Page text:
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With two electric motors assisting a petrol engine, is it too complex for its own good?

What is it?

According to the French brand, the E-Tech hybrid powertrain in this Renault Clio features technology “inspired” by Formula 1. By which, we reckon, they possibly mean that, much like F1 power units, it’s incredibly clever and confusingly complex, yet all but hidden away from view.

The powertrain is based around a 1.6-litre engine that’s boosted by two electric motors – just like Renault ’s F1 car (although we doubt Daniel Ricciardo would have reached the podium this year with a 102bhp engine and a total system output of 138bhp). The largest e-motor, which adds 48bhp, and the petrol engine are both driven from an automatic transmission. The engine is driven by four gears and the e-motor by two, resulting in 15 possible combinations.

Then there’s a small, 20bhp motor similar to that in a mild-hybrid system, which acts as a starter-generator. Both electric motors are charged via recaptured energy stored in a small, 1.2kWh battery and can operate independently or together.

There are two reasons for such a complex system. The first is that, battery size aside, it’s essentially identical to the plug-in hybrid units offered in the larger Renault Captur and Renault Mégane. Second, the relatively small battery means the hybrid adds only around 10kg to the kerb weight of a comparable petrol Renault Clio. That’s crucial in making the hybrid system effective in a supermini, which isn’t an easy task. There’s a reason why the class isn’t exactly flush with hybrid machinery: the Clio E-Tech Hybrid’s only real direct competitors are the Toyota Yaris and Honda Jazz.

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What's it like?

Trying to explain the inner workings of the E-Tech system is complicated, but using it is incredibly simple. The starter-generator is automatically used to power the Clio from start-up until around 10mph, giving smooth, silent running.

Select EV mode and it can run on electric power alone at speeds of up to 40mph, with the petrol engine kicking in only if you ask for extra torque or the battery is depleted. Renault claims 80% of urban journeys can be done in electric mode.

Once the engine does kick in, the transition is seamless and progress remains smooth and quiet. At increased speeds, the larger e-motor is used to smooth out the power delivery of the engine and allow for engine-off coasting. You can select various drive modes such as Eco, Hybrid and Sport to adjust the performance, but it’s best just to let the system get on with it and not trouble yourself with the complex balancing act going on between the three energy sources.

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That balancing act occasionally confuses the car itself: under hard acceleration, there can be a bit of hesitancy, and the timing of when it calls up the petrol engine can feel counterintuitive at times. But those are relatively minor issues and there’s none of the occasional torque deficit that you find with the continuous variable transmission systems used by the Yaris and Jazz hybrids.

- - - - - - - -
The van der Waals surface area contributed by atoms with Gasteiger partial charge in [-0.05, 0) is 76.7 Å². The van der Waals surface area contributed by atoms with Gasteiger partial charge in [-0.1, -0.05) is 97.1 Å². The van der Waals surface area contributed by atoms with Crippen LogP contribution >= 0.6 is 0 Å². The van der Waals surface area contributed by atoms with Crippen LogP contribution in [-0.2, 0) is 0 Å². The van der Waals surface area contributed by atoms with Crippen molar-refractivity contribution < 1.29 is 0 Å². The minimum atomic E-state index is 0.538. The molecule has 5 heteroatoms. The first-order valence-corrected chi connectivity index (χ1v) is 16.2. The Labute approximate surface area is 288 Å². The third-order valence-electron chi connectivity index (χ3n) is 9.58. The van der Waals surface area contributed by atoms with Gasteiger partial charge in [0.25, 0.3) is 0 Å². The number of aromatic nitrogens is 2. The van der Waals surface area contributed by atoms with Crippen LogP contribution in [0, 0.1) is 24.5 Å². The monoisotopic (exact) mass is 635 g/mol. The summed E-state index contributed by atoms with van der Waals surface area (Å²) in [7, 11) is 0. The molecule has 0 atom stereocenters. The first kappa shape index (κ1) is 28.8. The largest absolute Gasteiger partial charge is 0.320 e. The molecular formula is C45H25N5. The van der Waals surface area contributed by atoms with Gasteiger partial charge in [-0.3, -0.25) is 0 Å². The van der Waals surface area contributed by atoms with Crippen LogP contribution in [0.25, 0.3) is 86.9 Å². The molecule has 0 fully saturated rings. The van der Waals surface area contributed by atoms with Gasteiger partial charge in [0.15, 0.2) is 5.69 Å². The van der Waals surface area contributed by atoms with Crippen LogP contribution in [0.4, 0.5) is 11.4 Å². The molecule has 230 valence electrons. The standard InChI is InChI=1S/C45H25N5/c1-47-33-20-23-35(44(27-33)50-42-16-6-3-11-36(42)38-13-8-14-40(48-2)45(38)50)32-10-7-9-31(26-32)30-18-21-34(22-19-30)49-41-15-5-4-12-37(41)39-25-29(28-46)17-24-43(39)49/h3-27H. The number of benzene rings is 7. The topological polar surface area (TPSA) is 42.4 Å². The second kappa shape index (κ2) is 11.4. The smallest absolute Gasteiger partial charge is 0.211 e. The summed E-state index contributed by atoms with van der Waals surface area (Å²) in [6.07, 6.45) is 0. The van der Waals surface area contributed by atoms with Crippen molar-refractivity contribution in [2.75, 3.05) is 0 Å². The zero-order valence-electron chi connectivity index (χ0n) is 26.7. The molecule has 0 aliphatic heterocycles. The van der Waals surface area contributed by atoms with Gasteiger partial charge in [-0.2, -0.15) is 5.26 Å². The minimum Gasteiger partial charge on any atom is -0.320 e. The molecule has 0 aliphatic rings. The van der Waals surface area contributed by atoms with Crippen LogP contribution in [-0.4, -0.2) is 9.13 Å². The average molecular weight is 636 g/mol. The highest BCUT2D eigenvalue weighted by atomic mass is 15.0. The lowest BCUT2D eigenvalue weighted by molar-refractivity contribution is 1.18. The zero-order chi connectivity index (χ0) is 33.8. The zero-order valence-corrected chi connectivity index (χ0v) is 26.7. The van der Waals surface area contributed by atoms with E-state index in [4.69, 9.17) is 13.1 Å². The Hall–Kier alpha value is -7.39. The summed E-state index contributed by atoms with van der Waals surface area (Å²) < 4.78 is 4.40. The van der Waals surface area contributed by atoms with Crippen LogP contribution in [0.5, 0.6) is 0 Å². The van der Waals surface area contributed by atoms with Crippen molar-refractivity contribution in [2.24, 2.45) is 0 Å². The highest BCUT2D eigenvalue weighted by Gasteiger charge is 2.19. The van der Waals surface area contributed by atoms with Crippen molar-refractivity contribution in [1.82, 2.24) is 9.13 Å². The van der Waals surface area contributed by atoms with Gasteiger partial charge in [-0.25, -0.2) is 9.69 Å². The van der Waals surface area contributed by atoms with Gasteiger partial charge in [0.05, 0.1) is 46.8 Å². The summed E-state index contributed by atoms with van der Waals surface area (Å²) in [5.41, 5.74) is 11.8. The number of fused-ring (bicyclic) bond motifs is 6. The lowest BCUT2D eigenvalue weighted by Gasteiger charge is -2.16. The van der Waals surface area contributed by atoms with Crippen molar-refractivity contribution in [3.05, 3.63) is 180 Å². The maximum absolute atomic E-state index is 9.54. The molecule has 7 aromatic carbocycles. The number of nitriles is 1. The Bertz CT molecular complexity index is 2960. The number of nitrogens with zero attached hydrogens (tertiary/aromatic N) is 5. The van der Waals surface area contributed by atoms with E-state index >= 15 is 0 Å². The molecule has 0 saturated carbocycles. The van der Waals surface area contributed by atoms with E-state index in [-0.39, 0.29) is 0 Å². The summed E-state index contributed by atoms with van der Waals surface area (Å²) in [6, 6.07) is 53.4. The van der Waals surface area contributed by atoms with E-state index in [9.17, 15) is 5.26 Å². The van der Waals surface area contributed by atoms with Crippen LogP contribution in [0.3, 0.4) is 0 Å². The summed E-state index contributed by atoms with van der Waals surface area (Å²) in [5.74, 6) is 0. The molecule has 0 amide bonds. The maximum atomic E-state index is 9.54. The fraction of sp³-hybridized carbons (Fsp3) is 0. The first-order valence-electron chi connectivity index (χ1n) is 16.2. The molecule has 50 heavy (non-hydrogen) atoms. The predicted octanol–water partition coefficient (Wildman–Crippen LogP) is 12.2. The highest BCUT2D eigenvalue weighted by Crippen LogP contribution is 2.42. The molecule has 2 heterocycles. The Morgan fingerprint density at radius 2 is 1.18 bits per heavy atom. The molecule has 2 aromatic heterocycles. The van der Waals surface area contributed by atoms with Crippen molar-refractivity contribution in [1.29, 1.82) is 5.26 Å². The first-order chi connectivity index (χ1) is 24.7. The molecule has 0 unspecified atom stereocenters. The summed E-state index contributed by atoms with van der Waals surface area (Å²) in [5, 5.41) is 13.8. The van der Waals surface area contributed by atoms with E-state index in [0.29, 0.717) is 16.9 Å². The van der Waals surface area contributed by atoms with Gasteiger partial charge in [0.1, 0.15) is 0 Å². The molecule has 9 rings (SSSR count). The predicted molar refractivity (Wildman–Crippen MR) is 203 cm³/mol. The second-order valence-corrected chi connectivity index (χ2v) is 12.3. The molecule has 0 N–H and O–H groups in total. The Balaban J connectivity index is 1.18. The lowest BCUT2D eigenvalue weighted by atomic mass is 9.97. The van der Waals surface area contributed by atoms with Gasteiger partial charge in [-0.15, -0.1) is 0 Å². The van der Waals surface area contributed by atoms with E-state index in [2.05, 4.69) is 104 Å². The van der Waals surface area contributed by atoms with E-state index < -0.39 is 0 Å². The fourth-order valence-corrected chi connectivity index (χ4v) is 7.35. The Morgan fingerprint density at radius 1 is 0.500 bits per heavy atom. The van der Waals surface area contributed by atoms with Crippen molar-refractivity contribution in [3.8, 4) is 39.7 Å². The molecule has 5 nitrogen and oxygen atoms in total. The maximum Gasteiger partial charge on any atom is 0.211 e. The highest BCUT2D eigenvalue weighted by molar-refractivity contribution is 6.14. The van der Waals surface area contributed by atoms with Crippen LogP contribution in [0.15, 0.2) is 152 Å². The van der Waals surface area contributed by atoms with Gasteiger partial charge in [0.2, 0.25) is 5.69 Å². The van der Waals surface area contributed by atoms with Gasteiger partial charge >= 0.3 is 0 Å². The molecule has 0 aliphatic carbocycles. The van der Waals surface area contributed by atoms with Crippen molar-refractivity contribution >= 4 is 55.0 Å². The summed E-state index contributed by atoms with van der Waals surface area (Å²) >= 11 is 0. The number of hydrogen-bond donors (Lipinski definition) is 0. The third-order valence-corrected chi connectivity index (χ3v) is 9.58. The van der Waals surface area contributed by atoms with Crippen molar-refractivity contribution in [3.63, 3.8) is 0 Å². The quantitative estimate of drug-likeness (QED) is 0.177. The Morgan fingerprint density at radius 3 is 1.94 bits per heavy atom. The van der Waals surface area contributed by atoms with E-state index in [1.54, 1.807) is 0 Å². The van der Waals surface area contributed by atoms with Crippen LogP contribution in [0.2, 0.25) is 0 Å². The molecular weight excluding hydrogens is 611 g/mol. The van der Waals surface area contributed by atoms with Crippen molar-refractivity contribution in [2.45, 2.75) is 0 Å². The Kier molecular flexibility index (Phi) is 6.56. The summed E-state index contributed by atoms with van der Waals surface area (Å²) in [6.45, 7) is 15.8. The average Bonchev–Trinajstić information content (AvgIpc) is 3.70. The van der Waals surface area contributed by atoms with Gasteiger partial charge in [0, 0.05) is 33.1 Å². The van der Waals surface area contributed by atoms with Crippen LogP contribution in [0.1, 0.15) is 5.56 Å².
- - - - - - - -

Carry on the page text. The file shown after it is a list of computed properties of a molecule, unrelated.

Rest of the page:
Although this isn’t the sportiest of powertrains, the trade-off is impressive fuel economy: our test suggested the official figure of 64.2mpg isn’t excessively optimistic.

Best of all, the system makes no discernible difference to the Clio’s impressive ride, handling and steering. It’s still sharply responsive, pleasingly stable and generally dynamic. In fact, the only really noticeable compromise this powertrain creates is a reduction in boot size due to the hybrid battery.

4 Renault clio e tech 2020 uk fd dashboard

Should I buy one?

The paucity of hybrid superminis reflects the challenge of producing them, technically and economically.

But Renault’s hard work shows it can be done with little compromise – and with prices starting from £19,995, the Clio E-Tech Hybrid doesn’t cost significantly more than similarly powerful pure-petrol versions. With smooth refinement and improved economy, it’s a compelling option.

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James Attwood

James Attwood, digital editor
Title: Acting magazine editor

James is Autocar's acting magazine editor. Having served in that role since June 2023, he is in charge of the day-to-day running of the world's oldest car magazine, and regularly interviews some of the biggest names in the industry to secure news and features, such as his world exclusive look into production of Volkswagen currywurst. Really.

Before first joining Autocar in 2017, James spent more than a decade in motorsport journalist, working on Autosport,, F1 Racing and Motorsport News, covering everything from club rallying to top-level international events. He also spent 18 months running Move Electric, Haymarket's e-mobility title, where he developed knowledge of the e-bike and e-scooter markets. 

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Andrew1 25 November 2020
Maybe Autocar can explain how they gave 3 stars to the same car in January and 4.5 in November? You even link that review in this one. Not that I give rat's *rse, but really, it was average in January and excellent in November?
Andrew1 25 November 2020
4.5 stars from Autocar for a French car means 6 stars in reality :)
Anyhow, this and the 208 are class leaders by a long margin. And not just the drivetrain, they both look very good inside and outside.
Tom Chet 25 November 2020

Interesting.Now please can you do a test directly comparing the hybrid Yaris, Jazz and Clio?